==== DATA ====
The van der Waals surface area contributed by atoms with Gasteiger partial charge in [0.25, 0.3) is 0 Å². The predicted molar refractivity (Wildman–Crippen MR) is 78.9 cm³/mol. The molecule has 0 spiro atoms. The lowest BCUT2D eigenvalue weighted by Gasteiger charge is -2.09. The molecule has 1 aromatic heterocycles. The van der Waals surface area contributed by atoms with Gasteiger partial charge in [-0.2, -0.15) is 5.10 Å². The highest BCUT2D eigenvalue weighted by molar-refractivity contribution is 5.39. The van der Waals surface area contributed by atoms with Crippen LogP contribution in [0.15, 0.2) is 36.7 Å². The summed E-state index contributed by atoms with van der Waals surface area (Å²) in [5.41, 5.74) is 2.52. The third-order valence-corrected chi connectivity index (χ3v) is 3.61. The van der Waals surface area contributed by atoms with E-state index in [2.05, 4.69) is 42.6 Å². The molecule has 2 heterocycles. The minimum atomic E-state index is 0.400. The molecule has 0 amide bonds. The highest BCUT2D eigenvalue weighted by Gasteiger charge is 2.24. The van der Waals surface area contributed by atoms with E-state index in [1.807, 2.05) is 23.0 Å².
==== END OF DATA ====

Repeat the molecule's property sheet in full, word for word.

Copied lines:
The van der Waals surface area contributed by atoms with Gasteiger partial charge in [0.25, 0.3) is 0 Å². The predicted molar refractivity (Wildman–Crippen MR) is 78.9 cm³/mol. The molecule has 0 spiro atoms. The lowest BCUT2D eigenvalue weighted by Gasteiger charge is -2.09. The molecule has 1 aromatic heterocycles. The van der Waals surface area contributed by atoms with Gasteiger partial charge in [-0.2, -0.15) is 5.10 Å². The highest BCUT2D eigenvalue weighted by molar-refractivity contribution is 5.39. The van der Waals surface area contributed by atoms with Crippen LogP contribution in [0.15, 0.2) is 36.7 Å². The summed E-state index contributed by atoms with van der Waals surface area (Å²) in [5.41, 5.74) is 2.52. The third-order valence-corrected chi connectivity index (χ3v) is 3.61. The van der Waals surface area contributed by atoms with E-state index in [2.05, 4.69) is 42.6 Å². The molecule has 2 heterocycles. The minimum atomic E-state index is 0.400. The molecule has 0 amide bonds. The highest BCUT2D eigenvalue weighted by Gasteiger charge is 2.24. The van der Waals surface area contributed by atoms with E-state index in [1.807, 2.05) is 23.0 Å².